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Week in Review: April 29 – May 2

The brain’s role in aging; tracking disease; understanding the new flu virus; no autism-Lyme link; one drug’s journey from bench to bedside

By | May 3, 2013

Brain controls aging

WIKIMEDIA, RAMANew research suggests that inflammation in the hypothalamus may underlie aging of the entire body. Specifically, the inflammatory protein nuclear factor κB (NF-κB), when over-activated in the brain region of mice, suppressed gonadotropin-releasing hormone (GnRH), which stimulates adult neurogenesis. This resulted in  numerous aging-related changes in mice, including cognitive deficits, muscle atrophy, thinning skin, loss of bone mass, deterioration of cartilage in their tails, and early death.

“Many different aspects of aging are being slowed together,” Richard Miller, a biogerontologist at the University of Michigan, told The Scientist. “That means that whatever [NF-κB is] working on is somehow slowing that basic aging process itself.”

Mapping disease

FLICKR, MOONLIGHTBULBOne approach to understanding infectious disease outbreaks is to map their patterns of occurrence. Such techniques were used as early as the 19th century, when, for example, John Snow tracked the source of a cholera outbreak in London to a local water pump. But some epidemiologists argue that today’s maps suffer from patchy data, and that new online tools should be applied to better understand when and how disease will spread.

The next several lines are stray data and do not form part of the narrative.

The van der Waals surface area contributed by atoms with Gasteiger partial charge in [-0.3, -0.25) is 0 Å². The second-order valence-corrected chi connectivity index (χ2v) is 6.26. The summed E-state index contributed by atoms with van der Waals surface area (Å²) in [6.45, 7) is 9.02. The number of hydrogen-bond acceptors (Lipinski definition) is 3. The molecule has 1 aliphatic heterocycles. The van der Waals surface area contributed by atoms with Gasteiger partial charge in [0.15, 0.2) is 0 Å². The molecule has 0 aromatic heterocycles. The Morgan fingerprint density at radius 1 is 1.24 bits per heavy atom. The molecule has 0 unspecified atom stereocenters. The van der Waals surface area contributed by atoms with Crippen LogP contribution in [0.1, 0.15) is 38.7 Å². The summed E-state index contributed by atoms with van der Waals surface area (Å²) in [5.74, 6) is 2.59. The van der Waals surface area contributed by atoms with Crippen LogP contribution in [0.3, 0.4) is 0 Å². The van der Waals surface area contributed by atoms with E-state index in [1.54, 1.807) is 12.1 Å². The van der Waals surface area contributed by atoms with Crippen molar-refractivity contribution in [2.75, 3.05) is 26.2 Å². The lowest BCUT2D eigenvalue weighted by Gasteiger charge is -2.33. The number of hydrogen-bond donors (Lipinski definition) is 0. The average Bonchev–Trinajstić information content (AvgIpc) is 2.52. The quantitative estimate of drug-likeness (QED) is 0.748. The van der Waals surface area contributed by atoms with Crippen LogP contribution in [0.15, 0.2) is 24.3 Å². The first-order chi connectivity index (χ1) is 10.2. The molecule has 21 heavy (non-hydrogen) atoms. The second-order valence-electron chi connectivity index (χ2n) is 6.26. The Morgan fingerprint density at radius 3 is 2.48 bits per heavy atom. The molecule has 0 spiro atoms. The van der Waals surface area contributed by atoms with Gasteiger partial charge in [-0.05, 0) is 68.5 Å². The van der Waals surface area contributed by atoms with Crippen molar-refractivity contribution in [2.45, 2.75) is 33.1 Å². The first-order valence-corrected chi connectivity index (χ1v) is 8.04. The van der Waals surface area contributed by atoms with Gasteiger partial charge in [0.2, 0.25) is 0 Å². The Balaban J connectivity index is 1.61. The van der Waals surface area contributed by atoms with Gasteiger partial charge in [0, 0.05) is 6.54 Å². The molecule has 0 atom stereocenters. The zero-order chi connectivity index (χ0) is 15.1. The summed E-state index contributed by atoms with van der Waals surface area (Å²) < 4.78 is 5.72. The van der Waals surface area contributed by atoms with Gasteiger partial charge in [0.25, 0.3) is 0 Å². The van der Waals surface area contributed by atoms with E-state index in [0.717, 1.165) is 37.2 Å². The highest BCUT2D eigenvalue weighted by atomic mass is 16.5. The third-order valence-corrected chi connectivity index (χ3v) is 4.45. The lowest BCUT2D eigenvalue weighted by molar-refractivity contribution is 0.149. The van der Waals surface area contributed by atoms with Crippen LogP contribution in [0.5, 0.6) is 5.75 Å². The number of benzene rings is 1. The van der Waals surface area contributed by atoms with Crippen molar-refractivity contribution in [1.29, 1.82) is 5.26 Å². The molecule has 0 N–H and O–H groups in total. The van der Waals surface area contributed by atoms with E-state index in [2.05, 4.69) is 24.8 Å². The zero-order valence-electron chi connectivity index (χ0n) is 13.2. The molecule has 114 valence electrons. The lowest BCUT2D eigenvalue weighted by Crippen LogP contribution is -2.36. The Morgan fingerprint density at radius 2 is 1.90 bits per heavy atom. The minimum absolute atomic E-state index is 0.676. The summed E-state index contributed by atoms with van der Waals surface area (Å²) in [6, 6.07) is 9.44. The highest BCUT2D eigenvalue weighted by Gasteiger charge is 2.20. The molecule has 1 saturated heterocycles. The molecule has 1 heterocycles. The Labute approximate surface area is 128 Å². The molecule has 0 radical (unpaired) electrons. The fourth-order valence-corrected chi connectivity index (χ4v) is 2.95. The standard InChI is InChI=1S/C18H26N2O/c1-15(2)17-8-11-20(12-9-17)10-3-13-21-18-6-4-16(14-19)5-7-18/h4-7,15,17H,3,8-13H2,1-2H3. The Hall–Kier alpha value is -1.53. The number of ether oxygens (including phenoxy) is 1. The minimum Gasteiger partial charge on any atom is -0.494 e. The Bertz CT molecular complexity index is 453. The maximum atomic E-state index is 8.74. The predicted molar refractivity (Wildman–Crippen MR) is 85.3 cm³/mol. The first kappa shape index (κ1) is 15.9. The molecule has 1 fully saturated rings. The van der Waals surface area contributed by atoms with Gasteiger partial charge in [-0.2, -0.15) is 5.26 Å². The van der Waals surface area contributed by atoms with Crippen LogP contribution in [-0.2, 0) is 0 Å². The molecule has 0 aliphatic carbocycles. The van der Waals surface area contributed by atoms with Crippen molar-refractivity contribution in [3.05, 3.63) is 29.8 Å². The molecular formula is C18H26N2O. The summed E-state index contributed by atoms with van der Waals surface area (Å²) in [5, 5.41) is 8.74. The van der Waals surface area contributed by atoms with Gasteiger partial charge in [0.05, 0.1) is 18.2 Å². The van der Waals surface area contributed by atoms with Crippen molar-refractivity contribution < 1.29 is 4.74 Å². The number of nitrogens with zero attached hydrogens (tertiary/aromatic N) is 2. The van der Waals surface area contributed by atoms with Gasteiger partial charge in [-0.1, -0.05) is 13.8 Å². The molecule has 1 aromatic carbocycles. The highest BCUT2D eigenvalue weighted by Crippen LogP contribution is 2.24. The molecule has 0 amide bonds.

Characterizing H7N9’s lineage

WIKIMEDIA, THEGREENJLast week, The Scientist’s Kate Yandell reported the most up-to-date knowledge on the zoonotic flu virus that has infected more than 100 people in China since February. The Chinese government was commended by scientists around the world who were analyzing the viral sequence, which was posted by Chinese researchers in an open-access repository in late March, as well as researchers who had received samples of the live virus for study. This week, The Lancet published new results suggesting that the deadly flu descended from at least four different bird flu strains.

Autism not linked to Lyme

Adult deer tickWIKIMEDIA, SCOTT BAUERThe largest study to date on the possible link between autism disease and the Lyme-causing bacterium, Borrelia sp., finds no evidence of the infection in autism patients, debunking a theory in some corners of the autism community that had some doctors prescribing antibiotics known to fight Lyme disease to children with autism. Some question the detection method used, however, and speculate that autism trigged by the bacterium can remain even after the infection has disappeared.

An impactful discovery

Daniel DruckerCOURTESY OF ANNIE TONGDaniel Drucker, a senior investigator at Mount Sinai’s Samuel Lunenfeld Research Institute in Toronto, Canada, tells the story of a discovery he made in his lab 17 years ago involving a gut hormone called GLP-2, which this year became available to short bowel syndrome patients as a new drug, called teduglutide, or Gattex.



Other news in life science:

Jamestown Settlers Practiced Cannibalism

Newly discovered remains provide the first hard evidence that the ill-fated colonists of the 17th century resorted to eating human flesh when their food supply ran out.

Obama Backs Science

In a recent speech, the President defended spending on science and the peer-review process.

Toddler Gets Synthetic Windpipe

Doctors culture a custom-made trachea from plastic fibers and human cells, and successfully implant it into a child who was born without the organ.

Website Tracks Happiness Using Twitter

The day of the Boston Marathon bombings scored lower on the index than any other day since measurements began nearly 5 years ago.

Republicans Say Peer Review Isn’t Enough

Representative Lamar Smith (R-TX) is writing legislation to change the rules of the NSF’s grant review process.

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